“We know that some of the most dire consequences are things like overdose deaths, suicides and — while we hope and pray that it never happens here — tragedies like we've seen nationally recently,” White said. “But when we leave mental illness and addiction untreated, we know that that's a risk we run every single day.”
She said 70 percent of adults in Oklahoma, or about 380,000, who need mental health treatment and 78 percent, or more than 245,000, in need of substance abuse services aren't getting the mental health services they need. About 40 percent of the state's youth who need mental health services and 80 percent who need substance abuse treatment don't receive it.
A three-year federal grant that has been paying for suicide prevention services is set to expire, White said, so she said she is heartened to hear Fallin pledge money for that program. It would be the first time state money would be spent on suicide prevention programs, she said.
“The timing is incredibly fortuitous that we're looking at investing some state dollars in this much-needed practice,” White said.
Fallin also is proposing an additional $40 million to the Oklahoma Health Care Authority, which manages the state's Medicaid program, to cover the costs of what is called the “woodwork effect.” When big parts of the health law go into effect in 2014, it likely will bring out of the woodwork people who are already eligible for Medicaid but aren't already enrolled.
It's estimated about 61,000 Oklahomans, 44,000 children and 17,000 adults are eligible for Medicaid but are not enrolled, Health Care Authority spokeswoman Jo Kilgore said.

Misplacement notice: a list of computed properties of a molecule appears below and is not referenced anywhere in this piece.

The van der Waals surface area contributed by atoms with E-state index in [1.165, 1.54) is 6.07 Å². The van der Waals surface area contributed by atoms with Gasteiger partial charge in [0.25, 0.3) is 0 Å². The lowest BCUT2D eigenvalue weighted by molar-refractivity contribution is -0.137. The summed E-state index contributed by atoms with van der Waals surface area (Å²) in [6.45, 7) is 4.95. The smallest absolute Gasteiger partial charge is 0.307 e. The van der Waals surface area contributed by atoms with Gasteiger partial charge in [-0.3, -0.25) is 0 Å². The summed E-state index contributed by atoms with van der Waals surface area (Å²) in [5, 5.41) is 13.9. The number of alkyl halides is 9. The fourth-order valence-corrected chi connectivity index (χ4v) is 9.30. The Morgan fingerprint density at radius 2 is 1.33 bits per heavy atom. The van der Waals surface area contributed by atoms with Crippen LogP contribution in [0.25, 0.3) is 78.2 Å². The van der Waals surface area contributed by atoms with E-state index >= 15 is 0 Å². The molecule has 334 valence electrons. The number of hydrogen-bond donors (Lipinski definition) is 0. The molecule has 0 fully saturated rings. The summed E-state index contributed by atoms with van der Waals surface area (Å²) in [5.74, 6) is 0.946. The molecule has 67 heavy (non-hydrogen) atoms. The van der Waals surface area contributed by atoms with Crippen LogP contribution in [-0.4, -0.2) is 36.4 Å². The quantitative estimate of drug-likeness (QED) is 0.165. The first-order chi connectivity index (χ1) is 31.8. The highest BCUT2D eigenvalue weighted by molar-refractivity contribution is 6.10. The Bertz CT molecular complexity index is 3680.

It's expected the $40 million would cover the cost of adding those people onto the Medicaid system, said Carter Kimble, a spokesman for the agency.
It's expected about 636,000 Oklahomans don't have health insurance, and it's estimated nearly 787,000 are on the Medicaid program.
Fallin reiterated Wednesday her decision not to accept federal money to expand the state Medicaid program.
Accepting the money would put the state at risk of total costs of up to $689 million over the next several years. The Medicaid money is authorized under the federal Affordable Care Act. The state already spends $1 billion a year on Medicaid.
The law states the federal government will pay for 100 percent of the benefit cost of the expansion for the first three years before gradually shifting costs to the state. The state costs would cap at 10 percent in 2020. It's estimated nearly 200,000 low-income Oklahomans would have qualified for Medicaid coverage under the expanded coverage.